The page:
Blush wine’s birth marketing success
The difference in rose, blush and white zinfandel is a common question from Uncorked readers. The term “rose” has been used for centuries for the French rose, along with Italy’s rosato and Spain’s rosado wines. White zinfandel and the term “blush” are 20th-century American creations. They are all essentially the same, with only very minor variations.
Most wine grapes have clear juice regardless of the skin color. Each style is made by removing the skins from the juice after the grapes are pressed. The winemaker watches for the shade of pink he wants, then quickly drains the juice from the skins. This stops the transfer of tannin and pigment from the skin. After this the wine is made like most white wines – with cool fermentation, no oak – and traditionally ends up dry or off-dry.
White zinfandel started as a wine making mishap but turned into an American phenomenon. In 1972 Bob Trinchero of California’s Sutter Home Winery salvaged a stuck fermentation (the yeast died before all the sugar could turn to alcohol) of his red zinfandel. He bottled a sweet, pale rose-colored wine he labeled “white zinfandel.” In the late ’80s Sutter Home was selling about 20,000 cases a year of that mistake and today that number is well into the millions. White zinfandel is generally pale pink, sweet and often given a touch of gas and blended with more obviously aromatic grapes such as Muscat or Riesling.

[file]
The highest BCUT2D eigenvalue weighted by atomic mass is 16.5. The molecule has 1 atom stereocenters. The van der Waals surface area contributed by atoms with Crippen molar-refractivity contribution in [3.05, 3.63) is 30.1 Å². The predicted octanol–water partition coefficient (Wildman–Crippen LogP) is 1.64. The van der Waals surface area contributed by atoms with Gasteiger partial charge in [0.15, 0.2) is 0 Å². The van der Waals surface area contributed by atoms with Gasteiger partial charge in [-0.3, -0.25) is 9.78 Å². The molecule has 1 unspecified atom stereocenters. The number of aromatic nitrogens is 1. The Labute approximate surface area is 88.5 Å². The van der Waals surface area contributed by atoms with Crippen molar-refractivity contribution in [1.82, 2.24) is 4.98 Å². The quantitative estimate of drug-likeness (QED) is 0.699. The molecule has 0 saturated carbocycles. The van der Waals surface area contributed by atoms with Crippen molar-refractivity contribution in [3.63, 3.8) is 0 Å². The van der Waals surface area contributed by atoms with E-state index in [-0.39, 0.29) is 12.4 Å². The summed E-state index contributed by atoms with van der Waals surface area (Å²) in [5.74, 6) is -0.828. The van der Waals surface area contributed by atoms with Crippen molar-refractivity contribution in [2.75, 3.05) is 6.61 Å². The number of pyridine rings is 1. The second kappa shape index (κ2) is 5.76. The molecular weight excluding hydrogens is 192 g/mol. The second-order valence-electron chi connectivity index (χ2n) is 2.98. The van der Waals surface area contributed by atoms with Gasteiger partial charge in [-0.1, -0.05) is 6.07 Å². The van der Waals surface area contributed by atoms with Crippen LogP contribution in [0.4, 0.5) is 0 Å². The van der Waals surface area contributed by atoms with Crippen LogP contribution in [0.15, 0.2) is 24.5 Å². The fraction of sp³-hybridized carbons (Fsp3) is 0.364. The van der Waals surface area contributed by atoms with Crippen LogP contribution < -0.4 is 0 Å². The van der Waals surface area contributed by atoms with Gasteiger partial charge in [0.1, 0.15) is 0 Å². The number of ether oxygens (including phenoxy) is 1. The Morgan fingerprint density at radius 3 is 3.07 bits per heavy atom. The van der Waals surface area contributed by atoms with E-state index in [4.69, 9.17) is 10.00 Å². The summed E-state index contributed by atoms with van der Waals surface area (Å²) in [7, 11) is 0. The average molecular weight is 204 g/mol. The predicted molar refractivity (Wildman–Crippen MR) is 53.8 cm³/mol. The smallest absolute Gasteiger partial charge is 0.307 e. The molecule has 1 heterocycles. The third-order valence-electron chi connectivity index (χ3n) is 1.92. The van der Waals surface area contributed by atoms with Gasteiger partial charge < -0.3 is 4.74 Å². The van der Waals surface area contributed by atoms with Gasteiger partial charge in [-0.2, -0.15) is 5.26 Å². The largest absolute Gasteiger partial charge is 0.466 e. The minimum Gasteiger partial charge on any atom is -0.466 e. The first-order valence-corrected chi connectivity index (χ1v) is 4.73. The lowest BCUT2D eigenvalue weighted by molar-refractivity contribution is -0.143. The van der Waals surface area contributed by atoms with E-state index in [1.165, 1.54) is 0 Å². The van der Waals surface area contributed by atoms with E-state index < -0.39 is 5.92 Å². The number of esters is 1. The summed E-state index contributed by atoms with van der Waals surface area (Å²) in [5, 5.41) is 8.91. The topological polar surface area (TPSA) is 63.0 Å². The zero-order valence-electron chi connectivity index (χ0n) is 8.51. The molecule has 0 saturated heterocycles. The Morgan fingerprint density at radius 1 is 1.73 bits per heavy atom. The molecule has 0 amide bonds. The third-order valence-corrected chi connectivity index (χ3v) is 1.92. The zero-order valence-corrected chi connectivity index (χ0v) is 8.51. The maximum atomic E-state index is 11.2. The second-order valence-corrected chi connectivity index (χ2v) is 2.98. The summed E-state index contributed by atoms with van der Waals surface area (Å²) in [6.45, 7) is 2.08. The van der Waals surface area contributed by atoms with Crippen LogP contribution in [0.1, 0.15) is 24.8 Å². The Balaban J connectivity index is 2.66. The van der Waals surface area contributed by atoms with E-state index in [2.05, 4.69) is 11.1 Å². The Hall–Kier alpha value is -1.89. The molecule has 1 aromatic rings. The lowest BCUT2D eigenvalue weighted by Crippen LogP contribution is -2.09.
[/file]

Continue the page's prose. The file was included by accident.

Blush wine has been heralded a “marketing triumph.” In the 1970s the term “blush” wine was born. Wine writer Jerry Mead was visiting the California Sonoma County winery Mill Creek Vineyards. He was offered a sample of a pale, pinkish wine made from cabernet sauvignon grapes. Lots of names were being thrown around but Mead suggested “blush.” The term stuck and the rest of the story is anardor relationship with the American wine drinker. Blush wines are made with a wide variety of red grapes and are generally lighter in color than traditional rose and most likely sweet. They may be labeled vin gris, cabernet blanc, blanc de pinot noir or white zinfandel, depending on the grape.
- 2010 La Vieille Ferme Rose, France (about $12 retail)
- 2012 La Remise de la Mordoree Rose, France (about $16 retail)
- 2011 Blackbird Vineyards Arriviste Rose, California (about $28 retail)
- 2011 Turkey Flat Rose, Australia (about $22 retail)